Brian Piñeyro is a man of many names. In just a few years he’s released as Deejay Xanax, DJ Wey, Luis and DJ Python. While each persona has its own quirks and tempos, the overriding theme is of breakbeat-leaning party music with a hint of ennui. Another recurrent characteristic is a dependence on repetition, with ideas stretched and pulled across lengthy run times; a three-track 12″ could easily break the half-hour mark. Dulce Compañia, his debut album as DJ Python, is all of these things, and more, and less. The Piñeyro sound, if it exists, is surely here, yet it is refined and distilled, that repetition somehow contained but still making its point. Much has been made of the reggaeton influence on his music, and indeed the pulse of the album is driven by the familiar drum patterns of that particular genre, but with Think breaks pulsing throughout it could just as easily be compared to Bmore or Philly club, albeit through a more narcotic and foggy lens.
Opener “Las Palmas” shimmers and glows with digital charm, its beautiful melodies refracted through pixelated sound as untamed percussion hammers away. The leading sounds are occasionally swamped in reverb, stretching across time and space as they bounce through bar lines and back and forth between your ears. “Cuál” operates on a similar framework, its beautiful arpeggios smushed into oblivion while solid kicks piston along with steady ease. “Todo Era Azul” (which translates as “Everything Was Blue”, like the album cover) appears twice, first as “Versión Afuera” and the next as a “Siempre Dub”. The former throws crunching Thinks under soft pads and hi-hats that evoke crickets on a sweltering summer night, a faint melody appearing unobtrusively. The latter brings that melody to the fore, submerging those percussive elements beneath its foggy mist.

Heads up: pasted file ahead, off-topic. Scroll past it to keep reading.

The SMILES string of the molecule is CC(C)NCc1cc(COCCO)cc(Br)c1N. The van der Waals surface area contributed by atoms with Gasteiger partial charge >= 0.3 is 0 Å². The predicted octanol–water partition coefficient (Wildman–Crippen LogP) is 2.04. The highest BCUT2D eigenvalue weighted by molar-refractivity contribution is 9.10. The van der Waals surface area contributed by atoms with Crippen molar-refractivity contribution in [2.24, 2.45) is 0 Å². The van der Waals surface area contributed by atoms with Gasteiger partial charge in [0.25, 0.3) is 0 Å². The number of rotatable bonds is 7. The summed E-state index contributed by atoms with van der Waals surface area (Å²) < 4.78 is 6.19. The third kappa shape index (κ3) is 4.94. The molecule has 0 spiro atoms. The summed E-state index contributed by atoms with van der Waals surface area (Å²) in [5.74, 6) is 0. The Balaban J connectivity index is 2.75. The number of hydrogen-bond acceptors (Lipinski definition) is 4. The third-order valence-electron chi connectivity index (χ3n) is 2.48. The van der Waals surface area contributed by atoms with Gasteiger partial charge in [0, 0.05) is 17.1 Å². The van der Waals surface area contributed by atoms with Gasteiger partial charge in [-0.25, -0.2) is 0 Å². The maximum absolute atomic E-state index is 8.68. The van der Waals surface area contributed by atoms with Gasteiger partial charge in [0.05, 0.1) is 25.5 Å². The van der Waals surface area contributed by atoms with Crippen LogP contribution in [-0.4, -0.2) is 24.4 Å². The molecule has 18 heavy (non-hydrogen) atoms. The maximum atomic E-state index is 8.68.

The album’s longest track, “Acostados”, returns to the repetition of his earlier work. A thumping kick drum is the first element to appear, one that both drives and anchors the track. Rattling snares and maracas operate alongside a smudged and muted theme that never quite becomes clear, instead muffling its way across some nine minutes. A raucous sheen that could be rainfall, wind or just the shimmering sound of shaking metal pans from side to side, one of many elements on show to catch one’s attention. The most affecting of all tracks is saved for last, as “Yo Ran (Do)” even brings vocals to the table. Defiantly reggaeton-ish with a dembow on full display, it brings together a beautifully crafted melody with sighing synths, drifting ambience and a short vocal sample that simply yearns. A comment under the release on Discogs reads: “this is music for sunshine and refreshments, and it was released just as they’ve vanished… :-((” While that may be true, it can evoke imagined sunsets, sweltering parties and hazy summer mornings long into the darker months.